Yelp is set to start trading on the public markets on March 2, Dow Jones reports.
It plans to raise $100 million in its IPO, and it set a price range of $12-$14 for its shares, giving it a valuation of ~$800 million.
At that valuation, the company is still overpriced says BI Intelligence analyst Alex Cocotas. He told us, “local advertising is never going to drive them to that valuation–its just too expensive a proposition and I’ve seen very little evidence that it drives any meaningful return for local merchants. “
He says, “The first problem is that you need a huge sales force to make it work for relatively few dollars per advertiser (ie not much profit there),” adding, “The bigger issue for me with local advertising like Yelp is that why would you pay them money to do so when your customers are already doing it for you for free. If you’re already in the top 10 Thai places in new york or whatever, there’s no compelling reason for you to fork over money to them.”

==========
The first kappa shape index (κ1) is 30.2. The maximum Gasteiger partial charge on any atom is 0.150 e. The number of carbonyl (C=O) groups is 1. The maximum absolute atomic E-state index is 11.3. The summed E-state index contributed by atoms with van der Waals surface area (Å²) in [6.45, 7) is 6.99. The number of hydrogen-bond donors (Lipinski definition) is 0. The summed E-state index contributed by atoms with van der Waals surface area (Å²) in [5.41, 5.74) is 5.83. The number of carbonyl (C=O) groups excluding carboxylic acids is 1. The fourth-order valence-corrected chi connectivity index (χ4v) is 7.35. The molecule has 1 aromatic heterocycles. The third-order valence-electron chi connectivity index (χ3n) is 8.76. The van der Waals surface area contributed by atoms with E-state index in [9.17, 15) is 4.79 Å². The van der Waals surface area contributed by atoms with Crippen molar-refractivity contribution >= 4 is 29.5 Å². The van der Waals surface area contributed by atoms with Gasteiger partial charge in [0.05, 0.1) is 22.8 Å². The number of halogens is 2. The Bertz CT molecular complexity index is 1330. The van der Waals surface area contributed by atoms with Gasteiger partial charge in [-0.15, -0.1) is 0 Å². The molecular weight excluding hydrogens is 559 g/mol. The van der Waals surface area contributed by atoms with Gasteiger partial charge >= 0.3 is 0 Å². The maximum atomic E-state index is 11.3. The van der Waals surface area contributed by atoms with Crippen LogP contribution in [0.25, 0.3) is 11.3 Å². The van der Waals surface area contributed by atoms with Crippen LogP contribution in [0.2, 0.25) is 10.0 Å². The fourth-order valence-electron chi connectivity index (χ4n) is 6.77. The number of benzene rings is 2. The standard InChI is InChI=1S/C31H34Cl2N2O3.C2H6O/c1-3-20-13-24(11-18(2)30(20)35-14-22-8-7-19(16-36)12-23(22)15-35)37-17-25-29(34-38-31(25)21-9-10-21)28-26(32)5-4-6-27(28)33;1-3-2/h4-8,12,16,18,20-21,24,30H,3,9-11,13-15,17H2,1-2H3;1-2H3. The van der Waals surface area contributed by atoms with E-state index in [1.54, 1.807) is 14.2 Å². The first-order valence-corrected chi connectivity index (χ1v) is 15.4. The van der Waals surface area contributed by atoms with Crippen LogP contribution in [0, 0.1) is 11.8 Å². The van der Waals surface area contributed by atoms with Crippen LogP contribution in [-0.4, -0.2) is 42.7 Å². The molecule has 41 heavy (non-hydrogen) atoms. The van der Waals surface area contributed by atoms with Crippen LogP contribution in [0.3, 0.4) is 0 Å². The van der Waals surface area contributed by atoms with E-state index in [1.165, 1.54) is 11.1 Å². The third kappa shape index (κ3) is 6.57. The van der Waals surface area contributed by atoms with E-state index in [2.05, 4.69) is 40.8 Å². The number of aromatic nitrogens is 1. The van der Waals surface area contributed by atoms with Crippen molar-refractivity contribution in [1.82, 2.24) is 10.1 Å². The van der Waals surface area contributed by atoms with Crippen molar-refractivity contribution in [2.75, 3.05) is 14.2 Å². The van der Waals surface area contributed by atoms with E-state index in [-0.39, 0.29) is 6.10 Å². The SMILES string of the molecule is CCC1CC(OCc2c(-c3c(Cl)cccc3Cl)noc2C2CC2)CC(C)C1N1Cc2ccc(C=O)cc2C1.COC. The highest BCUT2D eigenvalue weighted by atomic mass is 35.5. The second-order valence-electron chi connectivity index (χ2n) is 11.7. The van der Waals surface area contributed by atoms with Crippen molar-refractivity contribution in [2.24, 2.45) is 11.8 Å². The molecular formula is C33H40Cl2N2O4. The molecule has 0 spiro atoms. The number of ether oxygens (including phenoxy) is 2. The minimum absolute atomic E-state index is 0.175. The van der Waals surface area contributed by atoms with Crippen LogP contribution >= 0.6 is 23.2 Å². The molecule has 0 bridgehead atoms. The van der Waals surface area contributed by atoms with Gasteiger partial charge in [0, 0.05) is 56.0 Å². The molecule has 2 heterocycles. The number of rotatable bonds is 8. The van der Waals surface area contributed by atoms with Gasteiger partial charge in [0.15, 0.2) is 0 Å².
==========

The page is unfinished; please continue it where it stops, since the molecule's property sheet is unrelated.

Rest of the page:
Further, Google is a big threat. Yelp gets 75% of its traffic from Google, but Google just bought Zagat and is planning on emphasising its own local listings. Cocotas doesn’t think Google is going to change its algorithms to screw Yelp, like it did with Demand, but “it’s nonetheless a little worrying that the hand that feeds you is now competing with you.”
One last point: Everything is shifting to mobile, and Yelp doesn’t have a lot of options for making money in mobile. (No one does, right now, other than Apple.)
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